- Design:Zaha Hadid, Patrik Schumacher
- Project Director:Chris Lepine
- Project Team:Celina Auterio, Carlota Boyer, Alessio Constantino, Martin Pfleger, Oliver Bray, Theodor Wender, Irena Predalic
- Competition Team:Sam Saffarian, Eva Tiedemann, Brandon Gehrke, Cynthia Du, Grace Chung, Aurora Santana, Olga Yatsyuk
- Local Architect:O’Donnell Dannwolf Partners
- Fire Protection:SLS Consulting Inc
- Vertical Transportation:Lerch Bates
- Wind Tunnel Consultant:RWDI Consulting Engineers
- Country:United States
Text description provided by the architects. One Thousand Museum is a 62-storey residential tower opposite Museum Park in Miami. With views across Biscayne Bay, this popular 30-acre park was redeveloped in 2013 as one of downtown Miami’s primary public spaces and includes the city’s new art and science museums.
The tower’s design continues Zaha Hadid Architects’ research into high-rise construction that defines a fluid architectural expression consistent with the engineering for the entire height of a structure.
One Thousand Museum’s concrete exoskeleton structures its perimeter in a web of flowing lines that integrates lateral bracing with structural support.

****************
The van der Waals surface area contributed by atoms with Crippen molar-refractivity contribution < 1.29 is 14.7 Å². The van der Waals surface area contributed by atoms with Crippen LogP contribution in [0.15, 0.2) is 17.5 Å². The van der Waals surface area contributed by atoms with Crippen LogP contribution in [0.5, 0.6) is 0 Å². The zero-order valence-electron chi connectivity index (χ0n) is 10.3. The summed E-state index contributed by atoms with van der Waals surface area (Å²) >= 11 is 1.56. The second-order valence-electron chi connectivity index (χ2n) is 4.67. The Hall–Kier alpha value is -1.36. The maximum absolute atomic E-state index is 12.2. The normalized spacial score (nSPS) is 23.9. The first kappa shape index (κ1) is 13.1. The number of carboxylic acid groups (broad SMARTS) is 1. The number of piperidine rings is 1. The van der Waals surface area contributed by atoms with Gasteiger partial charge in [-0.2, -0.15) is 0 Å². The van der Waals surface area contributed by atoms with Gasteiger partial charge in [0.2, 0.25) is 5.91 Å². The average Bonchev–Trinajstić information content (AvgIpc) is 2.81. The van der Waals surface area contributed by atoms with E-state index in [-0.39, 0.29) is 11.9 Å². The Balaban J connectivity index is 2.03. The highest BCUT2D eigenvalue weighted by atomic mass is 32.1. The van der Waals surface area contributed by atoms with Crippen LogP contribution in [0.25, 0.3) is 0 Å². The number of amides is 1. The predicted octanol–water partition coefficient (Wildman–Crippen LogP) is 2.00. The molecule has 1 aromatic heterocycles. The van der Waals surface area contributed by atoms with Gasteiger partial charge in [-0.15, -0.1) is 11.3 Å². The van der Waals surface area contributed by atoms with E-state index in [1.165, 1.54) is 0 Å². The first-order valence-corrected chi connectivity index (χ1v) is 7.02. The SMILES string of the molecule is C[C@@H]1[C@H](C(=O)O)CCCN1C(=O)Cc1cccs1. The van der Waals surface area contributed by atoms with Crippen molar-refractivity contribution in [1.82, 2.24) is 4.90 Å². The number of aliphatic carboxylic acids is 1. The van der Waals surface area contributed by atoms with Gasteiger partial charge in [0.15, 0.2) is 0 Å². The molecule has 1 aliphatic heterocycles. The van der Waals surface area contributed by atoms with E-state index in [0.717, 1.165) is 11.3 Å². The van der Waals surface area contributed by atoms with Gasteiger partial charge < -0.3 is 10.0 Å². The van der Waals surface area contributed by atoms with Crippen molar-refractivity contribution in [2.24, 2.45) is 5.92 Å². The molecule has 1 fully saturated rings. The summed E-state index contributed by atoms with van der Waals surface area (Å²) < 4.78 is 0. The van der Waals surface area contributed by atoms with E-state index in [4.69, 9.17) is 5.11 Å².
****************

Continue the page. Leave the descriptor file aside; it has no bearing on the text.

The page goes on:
Reading from top to bottom as one continuous frame, columns at its base fan out as the tower rises to meet at the corners, forming a rigid tube highly resistant to Miami’s demanding wind loads; its curved supports creating hurricane resistant diagonal bracketing.
“The design expresses a fluidity that is both structural and architectural,” explains Zaha Hadid Architects’ project director Chris Lepine. “The structure gets thicker and thinner as required, bringing a continuity between the architecture and engineering.”
One Thousand Museum incorporates glass fibre reinforced concrete form-work which remains in place as construction progresses up the tower. This permanent concrete form-work also provides the architectural finish that requires minimal maintenance. Behind the exoskeleton, the faceted, crystal-like façade contrasts with the solidity of the structure.
With its frame at the perimeter, the tower’s interior floor plates are almost column-free; the exoskeleton’s curvature creating slightly different plans on each floor. On the lower floors, terraces cantilever from the corners, while on the upper floors, the terraces are incorporated behind the structure.
The top floors of the tower feature an aquatic center, lounge and event space. Landscaped gardens, terraces and pools are located above the lobby and residents’ parking.